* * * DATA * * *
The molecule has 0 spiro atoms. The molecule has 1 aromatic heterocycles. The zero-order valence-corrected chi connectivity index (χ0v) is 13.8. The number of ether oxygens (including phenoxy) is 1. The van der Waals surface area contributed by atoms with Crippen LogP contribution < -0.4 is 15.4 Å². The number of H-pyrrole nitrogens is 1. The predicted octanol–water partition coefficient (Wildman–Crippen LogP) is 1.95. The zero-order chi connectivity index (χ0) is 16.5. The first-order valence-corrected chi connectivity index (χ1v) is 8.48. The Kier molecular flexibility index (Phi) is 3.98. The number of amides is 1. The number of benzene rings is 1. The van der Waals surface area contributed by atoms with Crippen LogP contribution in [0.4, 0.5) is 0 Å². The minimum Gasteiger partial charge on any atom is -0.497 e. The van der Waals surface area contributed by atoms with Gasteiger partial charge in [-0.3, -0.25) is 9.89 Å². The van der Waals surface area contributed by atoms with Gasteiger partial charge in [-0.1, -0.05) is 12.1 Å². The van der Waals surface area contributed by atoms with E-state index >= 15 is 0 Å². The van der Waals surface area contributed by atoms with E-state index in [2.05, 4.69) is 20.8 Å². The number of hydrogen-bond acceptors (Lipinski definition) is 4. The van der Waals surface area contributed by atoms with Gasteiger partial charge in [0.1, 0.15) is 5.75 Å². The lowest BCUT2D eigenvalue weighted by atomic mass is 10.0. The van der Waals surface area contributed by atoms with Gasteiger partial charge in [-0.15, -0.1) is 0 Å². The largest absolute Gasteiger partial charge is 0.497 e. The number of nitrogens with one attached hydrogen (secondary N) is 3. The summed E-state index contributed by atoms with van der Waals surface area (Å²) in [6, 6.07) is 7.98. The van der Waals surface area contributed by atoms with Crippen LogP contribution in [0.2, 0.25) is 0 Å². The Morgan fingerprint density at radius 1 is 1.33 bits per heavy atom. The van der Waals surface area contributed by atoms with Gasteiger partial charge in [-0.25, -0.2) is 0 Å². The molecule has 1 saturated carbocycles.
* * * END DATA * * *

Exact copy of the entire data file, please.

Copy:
The molecule has 0 spiro atoms. The molecule has 1 aromatic heterocycles. The zero-order valence-corrected chi connectivity index (χ0v) is 13.8. The number of ether oxygens (including phenoxy) is 1. The van der Waals surface area contributed by atoms with Crippen LogP contribution < -0.4 is 15.4 Å². The number of H-pyrrole nitrogens is 1. The predicted octanol–water partition coefficient (Wildman–Crippen LogP) is 1.95. The zero-order chi connectivity index (χ0) is 16.5. The first-order valence-corrected chi connectivity index (χ1v) is 8.48. The Kier molecular flexibility index (Phi) is 3.98. The number of amides is 1. The number of benzene rings is 1. The van der Waals surface area contributed by atoms with Crippen LogP contribution in [0.4, 0.5) is 0 Å². The minimum Gasteiger partial charge on any atom is -0.497 e. The van der Waals surface area contributed by atoms with Gasteiger partial charge in [-0.3, -0.25) is 9.89 Å². The van der Waals surface area contributed by atoms with Gasteiger partial charge in [-0.1, -0.05) is 12.1 Å². The van der Waals surface area contributed by atoms with E-state index >= 15 is 0 Å². The van der Waals surface area contributed by atoms with E-state index in [2.05, 4.69) is 20.8 Å². The number of hydrogen-bond acceptors (Lipinski definition) is 4. The van der Waals surface area contributed by atoms with Gasteiger partial charge in [0.1, 0.15) is 5.75 Å². The lowest BCUT2D eigenvalue weighted by atomic mass is 10.0. The van der Waals surface area contributed by atoms with Gasteiger partial charge in [-0.15, -0.1) is 0 Å². The largest absolute Gasteiger partial charge is 0.497 e. The number of nitrogens with one attached hydrogen (secondary N) is 3. The summed E-state index contributed by atoms with van der Waals surface area (Å²) in [6, 6.07) is 7.98. The van der Waals surface area contributed by atoms with Crippen LogP contribution in [0.2, 0.25) is 0 Å². The Morgan fingerprint density at radius 1 is 1.33 bits per heavy atom. The van der Waals surface area contributed by atoms with Gasteiger partial charge in [-0.25, -0.2) is 0 Å². The molecule has 1 saturated carbocycles.